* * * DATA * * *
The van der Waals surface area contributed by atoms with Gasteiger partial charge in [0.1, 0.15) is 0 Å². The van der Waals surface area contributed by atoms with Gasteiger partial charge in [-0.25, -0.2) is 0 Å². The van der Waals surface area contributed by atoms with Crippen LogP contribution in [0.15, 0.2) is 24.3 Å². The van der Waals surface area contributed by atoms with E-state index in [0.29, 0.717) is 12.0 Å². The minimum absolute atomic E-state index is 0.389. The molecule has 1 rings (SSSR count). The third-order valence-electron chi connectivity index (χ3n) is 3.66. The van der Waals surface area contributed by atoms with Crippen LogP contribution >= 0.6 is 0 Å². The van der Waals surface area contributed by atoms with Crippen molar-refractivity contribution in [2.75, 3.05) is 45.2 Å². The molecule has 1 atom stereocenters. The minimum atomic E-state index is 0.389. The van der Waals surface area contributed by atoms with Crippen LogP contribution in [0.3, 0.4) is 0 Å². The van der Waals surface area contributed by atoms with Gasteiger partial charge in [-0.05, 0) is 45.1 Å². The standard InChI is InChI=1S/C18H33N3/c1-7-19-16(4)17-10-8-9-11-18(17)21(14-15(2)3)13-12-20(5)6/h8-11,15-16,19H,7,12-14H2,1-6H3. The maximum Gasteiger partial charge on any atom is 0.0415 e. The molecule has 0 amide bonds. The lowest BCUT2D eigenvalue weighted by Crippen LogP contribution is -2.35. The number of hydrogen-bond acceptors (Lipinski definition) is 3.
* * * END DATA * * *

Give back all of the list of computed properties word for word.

The van der Waals surface area contributed by atoms with Gasteiger partial charge in [0.1, 0.15) is 0 Å². The van der Waals surface area contributed by atoms with Gasteiger partial charge in [-0.25, -0.2) is 0 Å². The van der Waals surface area contributed by atoms with Crippen LogP contribution in [0.15, 0.2) is 24.3 Å². The van der Waals surface area contributed by atoms with E-state index in [0.29, 0.717) is 12.0 Å². The minimum absolute atomic E-state index is 0.389. The molecule has 1 rings (SSSR count). The third-order valence-electron chi connectivity index (χ3n) is 3.66. The van der Waals surface area contributed by atoms with Crippen LogP contribution >= 0.6 is 0 Å². The van der Waals surface area contributed by atoms with Crippen molar-refractivity contribution in [2.75, 3.05) is 45.2 Å². The molecule has 1 atom stereocenters. The minimum atomic E-state index is 0.389. The van der Waals surface area contributed by atoms with Crippen LogP contribution in [0.3, 0.4) is 0 Å². The van der Waals surface area contributed by atoms with Gasteiger partial charge in [-0.05, 0) is 45.1 Å². The standard InChI is InChI=1S/C18H33N3/c1-7-19-16(4)17-10-8-9-11-18(17)21(14-15(2)3)13-12-20(5)6/h8-11,15-16,19H,7,12-14H2,1-6H3. The maximum Gasteiger partial charge on any atom is 0.0415 e. The molecule has 0 amide bonds. The lowest BCUT2D eigenvalue weighted by Crippen LogP contribution is -2.35. The number of hydrogen-bond acceptors (Lipinski definition) is 3.